That's possible. However, at least once she told me that she was discouraged by her progress with her voice exercises (everything else came back so quickly in comparison) and that she figured that the vocal part of her brain was simply damaged and that this was as good as it was going to get.

 

According to my niece, it's her memory center that's shot, her language center just needs work that she's not willing to put in. Neither is my mother willing to type, so getting her a TTY phone isn't an option.

 

So, it's possible that she goes back and forth between "I'm not that bad off" and "I'm doomed."

 

 

Honestly. Even if you try to tell your Mom the arrangement is NOT permanent, she may have doubts. I sure can't tell you how to work with that, especially when I had issues of stubbornness with my own family member. What I can say is it sounds like you and the remainder of the family have done a great job of formulating a workable care plan. That sounds great because no one person is doing everything. It gives you each time to rest and indulge in some self care.

Tonight involves downtime at home: possibly a DVD, pizza and microwave popcorn (bliss!). Tomorrow will be a movie with friends. Saturday will likely involve giving my first tarot reading in ages. I'll be spending next weekend with my boyfriend, and the weekend after that I'll be having tea with a friend for the first time in a long while. I plan to hit the Hot House Spa sometime soon (I haven't been since my birthday weekend).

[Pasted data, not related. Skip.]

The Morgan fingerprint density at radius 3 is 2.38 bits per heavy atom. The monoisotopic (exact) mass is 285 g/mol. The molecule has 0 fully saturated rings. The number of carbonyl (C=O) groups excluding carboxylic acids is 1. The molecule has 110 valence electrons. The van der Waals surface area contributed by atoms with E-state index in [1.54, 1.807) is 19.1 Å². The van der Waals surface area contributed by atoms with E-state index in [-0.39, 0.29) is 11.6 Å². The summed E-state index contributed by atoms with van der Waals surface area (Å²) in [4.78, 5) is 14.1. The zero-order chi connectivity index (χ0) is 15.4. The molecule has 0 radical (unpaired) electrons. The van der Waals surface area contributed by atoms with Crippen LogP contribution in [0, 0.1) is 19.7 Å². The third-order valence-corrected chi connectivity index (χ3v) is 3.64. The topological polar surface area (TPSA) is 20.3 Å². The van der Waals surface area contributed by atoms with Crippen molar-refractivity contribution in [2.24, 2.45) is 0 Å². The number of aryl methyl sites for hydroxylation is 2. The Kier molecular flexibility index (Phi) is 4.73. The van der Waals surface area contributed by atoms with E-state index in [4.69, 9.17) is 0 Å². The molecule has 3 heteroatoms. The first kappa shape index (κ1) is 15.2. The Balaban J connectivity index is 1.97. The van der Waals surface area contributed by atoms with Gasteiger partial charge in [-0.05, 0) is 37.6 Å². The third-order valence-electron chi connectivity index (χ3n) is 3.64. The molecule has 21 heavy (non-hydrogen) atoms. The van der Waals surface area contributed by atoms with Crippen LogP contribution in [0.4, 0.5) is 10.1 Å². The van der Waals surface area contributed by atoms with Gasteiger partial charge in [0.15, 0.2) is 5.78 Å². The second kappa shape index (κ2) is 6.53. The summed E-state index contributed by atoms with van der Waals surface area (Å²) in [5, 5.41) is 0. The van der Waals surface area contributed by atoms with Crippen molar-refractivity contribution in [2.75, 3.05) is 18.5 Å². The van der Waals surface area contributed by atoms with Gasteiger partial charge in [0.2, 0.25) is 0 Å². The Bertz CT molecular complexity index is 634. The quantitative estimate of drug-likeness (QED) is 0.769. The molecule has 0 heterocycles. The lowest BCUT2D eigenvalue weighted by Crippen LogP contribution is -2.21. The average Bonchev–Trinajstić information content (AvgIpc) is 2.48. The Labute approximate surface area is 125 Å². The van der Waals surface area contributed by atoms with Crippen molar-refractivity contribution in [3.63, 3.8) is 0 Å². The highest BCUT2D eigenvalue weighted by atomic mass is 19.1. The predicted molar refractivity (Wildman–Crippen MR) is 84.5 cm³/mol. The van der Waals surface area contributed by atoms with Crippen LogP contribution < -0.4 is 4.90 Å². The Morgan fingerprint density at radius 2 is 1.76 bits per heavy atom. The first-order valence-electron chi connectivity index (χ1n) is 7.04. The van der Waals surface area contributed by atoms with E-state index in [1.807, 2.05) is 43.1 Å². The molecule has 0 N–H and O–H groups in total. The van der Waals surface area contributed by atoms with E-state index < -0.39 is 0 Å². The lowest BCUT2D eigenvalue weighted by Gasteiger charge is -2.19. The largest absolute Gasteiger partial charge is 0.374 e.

So, I'm trying. It's just that time seems short enough that even treating myself looks daunting. I think the coming of Spring and the lengthening of the days may help that attitude, though.

 

Thank you for the support. It helps! ;)

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According to my niece, it's her memory center that's shot, her language center just needs work that she's not willing to put in. Neither is my mother willing to type, so getting her a TTY phone isn't an option.

 

So, it's possible that she goes back and forth between "I'm not that bad off" and "I'm doomed."

 

Wow. That's a wide gulf of funk. I wish for you that she would realize doing the practice would help. It's all about growing new neurons -- or so a teacher explained to me. When you do something new, the reason you have to keep doing it is to grow the pathways that help reinforce the skill -- how to play an instrument or learn a language. There's a lot of complexity in that. The repetition needed to achieve proficiency isn't always fun, but needed. I'm guessing that (and I'm not a scientist or medical professional mind you) if those pathways to the language center were damaged, new routes -- a detour if you will -- has to be constructed.

 

You could always set up a computer and install a couple of web cams : )

 

Thank you for the support. It helps! ;)

 

You are welcome. Although I don't walk in your shoes, I've been in a similar place and it's tough. It's times like this we feel either so alone and alien from the world or else overwhelmed by family and isolated from the world (except maybe the medical profession!) by those ties ... and it helps to have some support.

 

Take care of you! Sounds like a fabu set of weekends! So envious of the microwave popcorn. (Such is life without a microwave.) Do treat yourself. Not only do you deserve it, you can't take care of your mother if you can't take care of yourself.